Have you ever wanted to make an easy scrappy (cathedral) window quilt? Or any type of cathedral window quilt? Meet my newest quilt pattern, the Winsome Windows Quilt! Using an easy piecing method that allows for you to actually quilt your quilt together, you are going to love this confident beginner pattern. It even comes with a video tutorial to walk you through the process.
My goal is to make it easy for you to feel like a quilty rockstar! Now you can!
If you've been following me for the last year, you know the cathedral window quilt block is my favorite traditional block. I released, my Riverglen Quilt Pattern, my first cathedral window pattern, using this method back in 2021.
I love the block and technique so much that I currently teach classes at national quilt shows and guilds throughout the country. More on where I'll be teaching this year later in this article.
Traditional Cathedral Windows
Let's talk first about the old traditional cathedral window quilts-- the ones where ALL the windows are folded open. A while back, I came across a cathedral window table runner at a thrift store (see pix below) and was in awe. I bought it for $3 and then researched how they were made by hand. And let me say, it was a hard NO as to me ever doing it 'the old fashion way'. Here's why. They take FOREVER, there is no batting, and you can't really quilt them with a domestic machine or long arm. Then there is the part about hand stitching down each of the folds around the windows. There had to be a better way- an easier one.
I started experimenting with various ways of folding and machine piecing fabric after studying this amazing thrift store find and, after trial and error, accidently stumbled upon an easy way to do it (later after releasing Riverglen, I found a few more people who had tried it in a similar but the not exact way as mine). It involves square pieces of two sizes of fabric, 80wt or 100wt thread, seams pressed open, a tailor's clapper and glue! As well as creating a design that allows you to actually quilt your quilt top together and use batting.
Here's a few variations of my easy cathedral window method over the last few years using my Riverglen pattern. I've made cathedral window wall hangings, cathedral window pillows, cathedral window table runners and quilt journal covers.
Notice in my design, there are still seams and areas that allow for quilting. One of the best ways to quilt by this type of cathedral window is to 'stitch in the ditch' in the seams, using a very short thread length. You can also quilt inside the peak a boo background fabric (I used my Baby Lock Sashiko) or use the quilt as you go method or have it custom long arm quilted. For my first pattern, I purposely didn't open all the window frames to give it a slight modern feel and to allow more room for quilting. What you should know is that the inside of the main window's aren't meant to be quilted due to the bulk of the seams behind the windows. I tried it several times and it just doesn't look good. I broke several needles trying on the black and blue wall hanging above. The only exception is if you hand or machine embroider the window fabric pieces before you piece those blocks. Here's an example by one of my pattern testers, Heather Heck.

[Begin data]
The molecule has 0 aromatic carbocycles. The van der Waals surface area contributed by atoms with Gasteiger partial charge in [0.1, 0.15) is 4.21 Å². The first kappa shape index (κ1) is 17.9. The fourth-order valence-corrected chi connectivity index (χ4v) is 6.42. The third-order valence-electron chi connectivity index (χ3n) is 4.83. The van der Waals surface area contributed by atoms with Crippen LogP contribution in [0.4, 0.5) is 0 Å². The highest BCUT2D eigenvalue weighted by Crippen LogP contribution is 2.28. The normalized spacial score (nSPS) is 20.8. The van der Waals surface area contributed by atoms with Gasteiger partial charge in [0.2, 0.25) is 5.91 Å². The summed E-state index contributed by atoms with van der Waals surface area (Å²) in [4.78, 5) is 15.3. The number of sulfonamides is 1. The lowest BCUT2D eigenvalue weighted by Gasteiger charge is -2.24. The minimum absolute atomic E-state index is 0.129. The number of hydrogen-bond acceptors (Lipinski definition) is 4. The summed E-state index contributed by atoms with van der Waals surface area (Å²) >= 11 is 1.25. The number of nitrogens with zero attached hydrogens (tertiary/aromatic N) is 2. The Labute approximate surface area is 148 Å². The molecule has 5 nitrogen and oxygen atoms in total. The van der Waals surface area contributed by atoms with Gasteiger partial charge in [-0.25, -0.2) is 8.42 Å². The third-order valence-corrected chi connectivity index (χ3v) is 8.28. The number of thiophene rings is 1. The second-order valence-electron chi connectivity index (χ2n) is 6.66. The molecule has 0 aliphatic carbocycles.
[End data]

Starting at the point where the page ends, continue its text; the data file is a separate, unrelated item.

Here is where my second scrappy cathedral window pattern enters. Winsome Windows came about after so many customers and followers got their feet wet with my Riverglen cathedral window quilt pattern and asked if I would be designing a cathedral window pattern with all windows. Little did they know, I already had this one secretly in the works. This design allows you to easily stitch in the ditch along the gridlines yourself on your domestic machine.
You could free motion quilt the negative space of the quilt as well. I designed this pattern so that you can sew from your stash and scraps. We are in a recession and money is tight, so my thought process was 'create it so that it's economical'. Therefore, it's strip, charm square, layer cake and yardage friendly. It also comes in three sizes- baby, lap and large throw. And it's a scrappy quilt lovers dream! Did I mention it's a fairly quick make? Here are eight various versions my pattern testers created using their stash (you can check them all out by following the Instagram hashtag #winsomewindowsquilt). Didn't they do an amazing job! How fun is the scrappy Ombre' version? Or the fussy cut typewriter version!
Do you love fussy cutting too? I do so of course I had to make a baby size using this cute Art Gallery Print by Maureen Cracknell. The custom quilting was done by my friend, Melinda Buckmaster. She is so talented and created secondary cathedral windows in the negative space!
Did you participate in the Machine Sampler Mini event I was part of with other designers this lovely month of June? if so, you got my free sample block pattern of how to make one!
Words of Quity Encouragement
If making a cathedral window quilt has always been on your bucket list, I highly encourage you to make a Winsome Windows Cathedral Window Quilt. My goal is to see this traditional quilt to come back to life in this quiltaverse and I have a hunch I'll start to see others jump on the cathedral window wagon soon. 😉
I've designed the pattern with the confident beginner in mind which means I've included a video tutorial that goes along with the pattern for visual learners. I've taught the class at the American Quilter Society Quilt week this past March as well at various quilt guilds. I'll be teaching in October in Nashville at The Sewing and Quilting Expo as well at the International Quilt Festival in November.
I feel so much joy seeing quilters faces light up as they say, "I did it"! And I know you can too!
Until next time quilty friends.....
Make Lovely Things,